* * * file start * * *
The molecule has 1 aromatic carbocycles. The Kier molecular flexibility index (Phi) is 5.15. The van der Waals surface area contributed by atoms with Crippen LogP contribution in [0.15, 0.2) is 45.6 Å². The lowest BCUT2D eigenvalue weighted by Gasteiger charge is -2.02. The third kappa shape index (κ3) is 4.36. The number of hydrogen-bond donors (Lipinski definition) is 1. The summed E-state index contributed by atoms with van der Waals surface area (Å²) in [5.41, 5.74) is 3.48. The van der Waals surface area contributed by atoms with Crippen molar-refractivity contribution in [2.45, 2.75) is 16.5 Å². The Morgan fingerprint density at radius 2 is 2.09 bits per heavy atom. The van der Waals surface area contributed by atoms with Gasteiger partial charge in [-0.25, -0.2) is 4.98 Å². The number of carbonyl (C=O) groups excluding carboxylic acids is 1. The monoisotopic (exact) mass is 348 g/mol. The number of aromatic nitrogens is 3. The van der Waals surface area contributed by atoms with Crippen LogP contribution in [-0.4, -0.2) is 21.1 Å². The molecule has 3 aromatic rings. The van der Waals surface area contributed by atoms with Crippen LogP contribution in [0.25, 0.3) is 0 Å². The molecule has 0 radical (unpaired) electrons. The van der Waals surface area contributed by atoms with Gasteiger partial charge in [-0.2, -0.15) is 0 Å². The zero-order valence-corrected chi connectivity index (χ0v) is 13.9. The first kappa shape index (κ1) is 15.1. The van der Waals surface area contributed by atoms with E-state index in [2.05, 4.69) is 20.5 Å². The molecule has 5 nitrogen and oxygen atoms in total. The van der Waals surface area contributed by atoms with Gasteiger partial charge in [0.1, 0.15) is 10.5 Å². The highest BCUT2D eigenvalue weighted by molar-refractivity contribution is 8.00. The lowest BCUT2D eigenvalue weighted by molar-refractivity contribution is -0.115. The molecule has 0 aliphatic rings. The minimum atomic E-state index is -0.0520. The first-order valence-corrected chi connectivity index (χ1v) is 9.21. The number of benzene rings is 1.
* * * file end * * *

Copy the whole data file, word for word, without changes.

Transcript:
The molecule has 1 aromatic carbocycles. The Kier molecular flexibility index (Phi) is 5.15. The van der Waals surface area contributed by atoms with Crippen LogP contribution in [0.15, 0.2) is 45.6 Å². The lowest BCUT2D eigenvalue weighted by Gasteiger charge is -2.02. The third kappa shape index (κ3) is 4.36. The number of hydrogen-bond donors (Lipinski definition) is 1. The summed E-state index contributed by atoms with van der Waals surface area (Å²) in [5.41, 5.74) is 3.48. The van der Waals surface area contributed by atoms with Crippen molar-refractivity contribution in [2.45, 2.75) is 16.5 Å². The Morgan fingerprint density at radius 2 is 2.09 bits per heavy atom. The van der Waals surface area contributed by atoms with Gasteiger partial charge in [-0.25, -0.2) is 4.98 Å². The number of carbonyl (C=O) groups excluding carboxylic acids is 1. The monoisotopic (exact) mass is 348 g/mol. The number of aromatic nitrogens is 3. The van der Waals surface area contributed by atoms with Crippen LogP contribution in [-0.4, -0.2) is 21.1 Å². The molecule has 3 aromatic rings. The van der Waals surface area contributed by atoms with Crippen LogP contribution in [0.25, 0.3) is 0 Å². The molecule has 0 radical (unpaired) electrons. The van der Waals surface area contributed by atoms with Gasteiger partial charge in [-0.2, -0.15) is 0 Å². The zero-order valence-corrected chi connectivity index (χ0v) is 13.9. The first kappa shape index (κ1) is 15.1. The van der Waals surface area contributed by atoms with E-state index in [2.05, 4.69) is 20.5 Å². The molecule has 5 nitrogen and oxygen atoms in total. The van der Waals surface area contributed by atoms with Gasteiger partial charge in [0.1, 0.15) is 10.5 Å². The highest BCUT2D eigenvalue weighted by molar-refractivity contribution is 8.00. The lowest BCUT2D eigenvalue weighted by molar-refractivity contribution is -0.115. The molecule has 0 aliphatic rings. The minimum atomic E-state index is -0.0520. The first-order valence-corrected chi connectivity index (χ1v) is 9.21. The number of benzene rings is 1.